I just think it's a bit disjointed, and a stretch to say that because "Generation Wiki" is so Internet savvy, they should have some kind of unique cure-all for the WikiLeaks fiasco. I don't air my secrets on Facebook because that would be detrimental to my career and life. The government should guard its own with similar caution.
I'm also not sure what my generation growing up with AOL has to do with Columbia University cautioning its students to avoid the leaks. That's supposed to be counterintuitive because (gasp) we were born into the Internet age?? Seems like a reasonable suggestion to me if, say, you ever want security clearance.
I don't know, this seems like a pretty half-baked idea. I'd be interested to see some concrete suggestions.
Yup, pretty much me (though I don't Yelp, though I have dreamed about the day I can get back to NYC and FourSquare). Also, I think it should be added that we are also a generation that understands both -- I mean, we know the limits of our parents and older generations and don't judge too harshly their technological hardheadedness. In the same vein, there is a certain respect for people that can manage the parameters of technology well -- like someone who can send a good tweet or a good text. Several of my friends are known by monikers such as "the one who texts cleverly," "snarky e-mailer," etc.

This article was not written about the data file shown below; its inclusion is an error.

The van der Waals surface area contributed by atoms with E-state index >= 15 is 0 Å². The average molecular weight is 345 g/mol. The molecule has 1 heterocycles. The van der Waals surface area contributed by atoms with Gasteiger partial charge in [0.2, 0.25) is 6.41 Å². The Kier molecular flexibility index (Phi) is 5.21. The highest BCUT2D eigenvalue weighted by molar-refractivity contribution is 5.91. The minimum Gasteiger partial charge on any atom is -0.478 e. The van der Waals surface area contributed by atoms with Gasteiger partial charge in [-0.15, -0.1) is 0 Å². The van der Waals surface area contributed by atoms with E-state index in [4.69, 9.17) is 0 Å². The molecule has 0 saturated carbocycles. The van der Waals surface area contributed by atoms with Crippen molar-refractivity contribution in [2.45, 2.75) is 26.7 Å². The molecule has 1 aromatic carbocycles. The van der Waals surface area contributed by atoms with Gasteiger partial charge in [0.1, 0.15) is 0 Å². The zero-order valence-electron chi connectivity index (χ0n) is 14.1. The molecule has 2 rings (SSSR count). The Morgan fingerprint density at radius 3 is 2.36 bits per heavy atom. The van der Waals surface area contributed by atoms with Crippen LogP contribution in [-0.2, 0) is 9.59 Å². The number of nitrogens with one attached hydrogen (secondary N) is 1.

I think this is why I am not freaking out so much about Julian Assange. I will happily consume the information he puts out and I will follow its effect, but I am up to my ears in information and I like it that way, and I can't have him taking all my time. I know that something else will come around soon that I will also need to study up on.
But this is right particularly about profiles we create and how we show ourselves. We are not honest online. Or, if we are, it is a well-crafted labyrinth of signs and allusions that only people we think we may like would be able to translate. I think this is one reason why Facebook has slowly gotten rid of those click-down menus for things like "religious views" or "political views" because its users want to be more clever than that, want to be able to present themselves in a more nuanced way.Kristin Deasy:
Love it -- though, um, I don't Yelp when I'm hungry. That would be a no. Anyway, I thought the clothing/sharing information association was particularly keen and a good way to explain it to another generation. But the final question already felt behind the news cycle -- where is this going? Why, hello, OpenLeaks! No doubt many more similar orgs will spring up, just as in the early days of the press, and eventually a few major trusted sources of leaked information will emerge as the giants of the transparency field.
Whether the transparency field will itself be transparent -- and by whose standards -- seems to me to be the most fascinating question of all. Will it cleave to free media-like ideals (as OpenLeaks seem to want to do) or will its political associations be as obscure as they are in, say, the pharmaceutical industry? This seems like the debate worth having that, of course, we're not having.